Speaking & Listening
ENGLISH – SPOKEN ENGLISH & DRAMA – AT ST MARY’S
Why do we teach what we teach? (Our intent)
At St Mary’s, we recognise and value the importance of spoken language in pupils’ development as spoken language underpins the development of reading and writing. The quality and variety of language that pupils hear and speak is vital for developing their vocabulary and grammar, and forms the foundations for reading and writing. In addition to this, the ability to speak articulately with adults and peers alike ensures our pupils are able to participate fully in everyday activities, confident that their ideas and views are listened to and acted upon, something that is vital in today’s quickly changing society where discussion, debate and argument can bring about great social change. Drama is a powerful way to unpick complex scenarios and helps pupils to understand motivation and intent of characters for the fiction books they are reading, as well as helping pupils to understand the reasons why not everyone in the wider community thinks and behaves in the same way, encouraging pupils to be tolerant citizens.
How do we teach it? (Our implementation)
Pupils from Year 1-6 are taught to:
- listen and respond appropriately to adults and their peers by asking relevant questions to extend their understanding and knowledge in small group based reading lessons
- give well-structured descriptions and explanations, including expressing their feelings as part of whole class reading lessons or as part of oral book reviews, presentation of homework projects, discussions on current news items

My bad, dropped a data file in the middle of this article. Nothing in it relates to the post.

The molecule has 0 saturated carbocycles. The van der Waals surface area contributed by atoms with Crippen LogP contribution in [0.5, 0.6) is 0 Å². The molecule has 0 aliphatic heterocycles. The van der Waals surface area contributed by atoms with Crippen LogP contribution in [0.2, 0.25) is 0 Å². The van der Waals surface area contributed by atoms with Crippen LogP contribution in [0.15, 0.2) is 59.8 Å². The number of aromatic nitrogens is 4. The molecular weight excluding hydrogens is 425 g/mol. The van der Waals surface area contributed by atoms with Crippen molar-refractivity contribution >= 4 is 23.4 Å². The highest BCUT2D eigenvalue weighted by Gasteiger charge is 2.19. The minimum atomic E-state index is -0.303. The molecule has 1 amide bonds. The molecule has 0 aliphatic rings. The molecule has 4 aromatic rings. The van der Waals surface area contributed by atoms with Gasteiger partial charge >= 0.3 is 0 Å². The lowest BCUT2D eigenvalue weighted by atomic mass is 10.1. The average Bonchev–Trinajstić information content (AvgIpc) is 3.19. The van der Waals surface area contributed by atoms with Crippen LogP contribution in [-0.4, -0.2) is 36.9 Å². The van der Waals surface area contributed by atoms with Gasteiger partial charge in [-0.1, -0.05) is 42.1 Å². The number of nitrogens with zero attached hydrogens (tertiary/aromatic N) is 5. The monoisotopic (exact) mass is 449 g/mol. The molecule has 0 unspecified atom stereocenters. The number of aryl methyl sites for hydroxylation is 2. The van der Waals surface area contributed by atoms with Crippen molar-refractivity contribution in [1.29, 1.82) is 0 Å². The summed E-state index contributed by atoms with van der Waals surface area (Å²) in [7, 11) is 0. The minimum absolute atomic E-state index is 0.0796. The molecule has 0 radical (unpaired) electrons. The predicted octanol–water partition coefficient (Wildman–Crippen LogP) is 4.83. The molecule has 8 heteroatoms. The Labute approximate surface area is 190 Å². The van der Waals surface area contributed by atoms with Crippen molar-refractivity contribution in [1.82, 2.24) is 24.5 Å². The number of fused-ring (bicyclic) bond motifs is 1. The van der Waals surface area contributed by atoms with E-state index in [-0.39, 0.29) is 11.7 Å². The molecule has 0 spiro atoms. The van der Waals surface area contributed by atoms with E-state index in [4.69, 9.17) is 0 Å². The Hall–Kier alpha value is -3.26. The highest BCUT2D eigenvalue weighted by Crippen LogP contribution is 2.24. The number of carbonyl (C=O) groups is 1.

- use relevant strategies to build their vocabulary during reading and spelling lessons, as well as through the ‘word of the week’ project
- articulate and justify answers, arguments and opinions when debating relevant social topics as part of history, geography, RE and PHSCE lessons
- participate in collaborative conversations, staying on topic and initiating and responding to comments when working in groups in all lessons, or for example, when participating in inter school mathematical competitions
- speak audibly and fluently when participating in class/year group assembly performances, role play in English lessons, voice over recording published on the school website
What is the difference that this makes? (Our impact)
The celebration of drama and role play through: participation in class assemblies; staging of plays and productions to invited audiences; regular whole school film festivals where pupils make live action films and voice overs for documentaries and participation in poetry slams performed for an audience has meant that pupils have a love for drama and are aware of how to speak clearly and confidently. Pupils have an increasing command of Standard English, which in turn supports their written English. Using drama techniques in a range of lessons e.g. English-reading and writing lessons, PHSCE, History, RE allows pupils to become familiar and confident with drama techniques over a range of time, consolidating drama skills. Pupils’ understanding of complex issues at an individual, local, national and global level are deepened by using drama to unpick mature themes and ideas. As a result, our pupils leave St Mary’s ready to have their voice heard e.g. through membership of the Slough youth parliament.